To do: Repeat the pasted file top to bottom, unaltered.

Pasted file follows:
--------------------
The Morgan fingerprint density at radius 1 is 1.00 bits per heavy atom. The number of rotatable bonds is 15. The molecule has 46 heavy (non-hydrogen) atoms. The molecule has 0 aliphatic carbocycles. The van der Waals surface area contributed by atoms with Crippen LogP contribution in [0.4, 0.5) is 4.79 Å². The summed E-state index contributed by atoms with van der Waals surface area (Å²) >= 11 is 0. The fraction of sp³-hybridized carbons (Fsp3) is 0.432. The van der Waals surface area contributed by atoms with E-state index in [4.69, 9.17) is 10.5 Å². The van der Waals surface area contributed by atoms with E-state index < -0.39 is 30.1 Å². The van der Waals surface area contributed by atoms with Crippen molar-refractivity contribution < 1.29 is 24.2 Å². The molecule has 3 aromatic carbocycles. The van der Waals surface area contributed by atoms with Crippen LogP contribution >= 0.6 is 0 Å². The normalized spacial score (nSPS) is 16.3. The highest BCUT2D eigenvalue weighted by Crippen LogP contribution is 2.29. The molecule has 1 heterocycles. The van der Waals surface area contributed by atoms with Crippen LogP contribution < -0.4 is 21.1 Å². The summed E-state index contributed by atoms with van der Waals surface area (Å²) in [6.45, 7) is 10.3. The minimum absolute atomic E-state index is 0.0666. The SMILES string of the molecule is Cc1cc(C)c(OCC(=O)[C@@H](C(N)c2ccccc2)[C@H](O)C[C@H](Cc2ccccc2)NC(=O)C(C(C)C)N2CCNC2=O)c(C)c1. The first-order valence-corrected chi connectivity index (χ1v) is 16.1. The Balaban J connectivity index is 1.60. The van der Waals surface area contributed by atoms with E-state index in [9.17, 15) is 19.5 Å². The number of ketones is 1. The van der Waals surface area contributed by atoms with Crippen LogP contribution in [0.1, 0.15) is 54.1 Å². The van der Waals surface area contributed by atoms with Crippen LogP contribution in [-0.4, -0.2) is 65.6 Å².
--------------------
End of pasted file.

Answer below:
The Morgan fingerprint density at radius 1 is 1.00 bits per heavy atom. The number of rotatable bonds is 15. The molecule has 46 heavy (non-hydrogen) atoms. The molecule has 0 aliphatic carbocycles. The van der Waals surface area contributed by atoms with Crippen LogP contribution in [0.4, 0.5) is 4.79 Å². The summed E-state index contributed by atoms with van der Waals surface area (Å²) >= 11 is 0. The fraction of sp³-hybridized carbons (Fsp3) is 0.432. The van der Waals surface area contributed by atoms with E-state index in [4.69, 9.17) is 10.5 Å². The van der Waals surface area contributed by atoms with E-state index < -0.39 is 30.1 Å². The van der Waals surface area contributed by atoms with Crippen molar-refractivity contribution < 1.29 is 24.2 Å². The molecule has 3 aromatic carbocycles. The van der Waals surface area contributed by atoms with Crippen LogP contribution >= 0.6 is 0 Å². The normalized spacial score (nSPS) is 16.3. The highest BCUT2D eigenvalue weighted by Crippen LogP contribution is 2.29. The molecule has 1 heterocycles. The van der Waals surface area contributed by atoms with Crippen LogP contribution < -0.4 is 21.1 Å². The summed E-state index contributed by atoms with van der Waals surface area (Å²) in [6.45, 7) is 10.3. The minimum absolute atomic E-state index is 0.0666. The SMILES string of the molecule is Cc1cc(C)c(OCC(=O)[C@@H](C(N)c2ccccc2)[C@H](O)C[C@H](Cc2ccccc2)NC(=O)C(C(C)C)N2CCNC2=O)c(C)c1. The first-order valence-corrected chi connectivity index (χ1v) is 16.1. The Balaban J connectivity index is 1.60. The van der Waals surface area contributed by atoms with E-state index in [9.17, 15) is 19.5 Å². The number of ketones is 1. The van der Waals surface area contributed by atoms with Crippen LogP contribution in [0.1, 0.15) is 54.1 Å². The van der Waals surface area contributed by atoms with Crippen LogP contribution in [-0.4, -0.2) is 65.6 Å².